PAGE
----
This Monday I had (what I hope will be) my final surgery in this elongated preventive mastectomy/breast reconstruction process. With great relief, I waved a hearty goodbye to my tissue expanders, those rigid architectural domes in my chest. Now I’m welcoming the newfound comfort of implants (so soft and luxurious by way of comparison) as my body adjusts to surgical recovery.
I’ve been given a “device identification card” with a barcode for each of my “natrelle inspira” implants. (I think for airplanes? Will my boobs set off alarms, I wonder?) I find humor in the names of these implants, which sound to me like parodied lingerie. I am trying to find similar humor in the fact that there are barcodes now attached to what lives in my body—but I’m not there yet.
But there is this, and there will always be this: my likelihood of having breast cancer has decreased from somewhere between 65-87% to less than half a percent. After undergoing rigorous surveillance and scanning (MRIs, ultrasounds, mammos, biopsies) for nine years, I made the choice I’d been told for a long long time would be my safest option.
This has been a time of sacrifice. I miss my natural breasts, however dangerous they may have been. As with any sacrifice, I have felt powerless and empowered. I have doubted and longed to believe and come to believe and doubted again. I’ve lost and I’ve gained.
I recognize how lucky I am to have been given this chance, this knowledge of what lurks inside my DNA. I have been given the choice—and healthcare coverage, which must, for the love of humanity, be a right for all—to do what I can to alter it. I have mourned and may continue to mourn what I have lost, but that mourning must always be contextualized.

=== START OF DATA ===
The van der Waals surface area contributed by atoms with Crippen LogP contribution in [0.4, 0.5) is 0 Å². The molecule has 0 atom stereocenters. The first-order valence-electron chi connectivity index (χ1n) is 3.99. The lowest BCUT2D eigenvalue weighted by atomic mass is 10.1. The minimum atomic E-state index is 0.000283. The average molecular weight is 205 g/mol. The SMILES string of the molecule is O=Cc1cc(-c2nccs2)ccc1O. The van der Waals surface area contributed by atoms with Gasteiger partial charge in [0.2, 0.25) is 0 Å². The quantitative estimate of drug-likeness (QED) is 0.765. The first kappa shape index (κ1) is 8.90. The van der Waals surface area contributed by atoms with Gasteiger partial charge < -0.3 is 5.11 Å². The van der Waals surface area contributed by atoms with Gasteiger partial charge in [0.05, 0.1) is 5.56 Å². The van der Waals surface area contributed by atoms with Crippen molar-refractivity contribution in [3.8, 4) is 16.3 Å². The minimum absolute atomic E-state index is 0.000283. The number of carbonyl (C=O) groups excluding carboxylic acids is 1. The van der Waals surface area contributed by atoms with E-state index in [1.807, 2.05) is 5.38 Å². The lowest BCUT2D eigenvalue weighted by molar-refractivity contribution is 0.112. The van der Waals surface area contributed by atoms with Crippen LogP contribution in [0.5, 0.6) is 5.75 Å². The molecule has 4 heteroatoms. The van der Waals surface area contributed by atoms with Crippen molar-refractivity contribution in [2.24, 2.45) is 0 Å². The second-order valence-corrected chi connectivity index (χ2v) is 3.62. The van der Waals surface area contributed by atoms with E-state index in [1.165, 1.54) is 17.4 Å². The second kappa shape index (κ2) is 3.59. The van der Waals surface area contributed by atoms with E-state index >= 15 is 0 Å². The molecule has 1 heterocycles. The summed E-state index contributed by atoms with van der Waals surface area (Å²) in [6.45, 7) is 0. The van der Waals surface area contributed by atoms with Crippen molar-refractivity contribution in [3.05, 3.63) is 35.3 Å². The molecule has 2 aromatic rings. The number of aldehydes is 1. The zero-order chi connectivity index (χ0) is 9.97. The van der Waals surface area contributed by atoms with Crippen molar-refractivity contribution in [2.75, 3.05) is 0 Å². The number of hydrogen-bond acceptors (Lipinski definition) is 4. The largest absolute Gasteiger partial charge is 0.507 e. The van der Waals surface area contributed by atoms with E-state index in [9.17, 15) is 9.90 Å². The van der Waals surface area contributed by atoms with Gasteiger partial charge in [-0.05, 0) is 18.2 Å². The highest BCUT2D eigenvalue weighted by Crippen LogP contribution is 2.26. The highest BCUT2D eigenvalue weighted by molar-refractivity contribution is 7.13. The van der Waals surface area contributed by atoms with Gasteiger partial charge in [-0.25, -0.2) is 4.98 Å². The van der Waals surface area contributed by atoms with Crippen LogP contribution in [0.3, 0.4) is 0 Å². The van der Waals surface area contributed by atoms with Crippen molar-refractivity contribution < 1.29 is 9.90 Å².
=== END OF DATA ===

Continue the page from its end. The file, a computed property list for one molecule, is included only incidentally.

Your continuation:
Speaking of contextualizing mourning, let’s get back to this rainbow popsicle. Think back to summers of your childhood. Do you remember the shriek of joy in your heart when the melody of the ice cream truck came in earshot? I felt that shriek of joy in my heart when my nurse offered me this rainbow popsicle about a half hour after I woke up from surgery.
A surgery scheduled for later in the day often means I grow weak with thirst and hunger (as I’m not allowed to eat or drink even a sip of water after the midnight prior). Even counting those sweltering childhood afternoons when the ice cream truck’s simple melody filled my block, I can say without exaggeration that I’ve never been happier to gobble down a rainbow popsicle in my life.
This kind of appreciation? It may seem small—but I believe this is one true gain in the midst of loss.
Love ♥️ R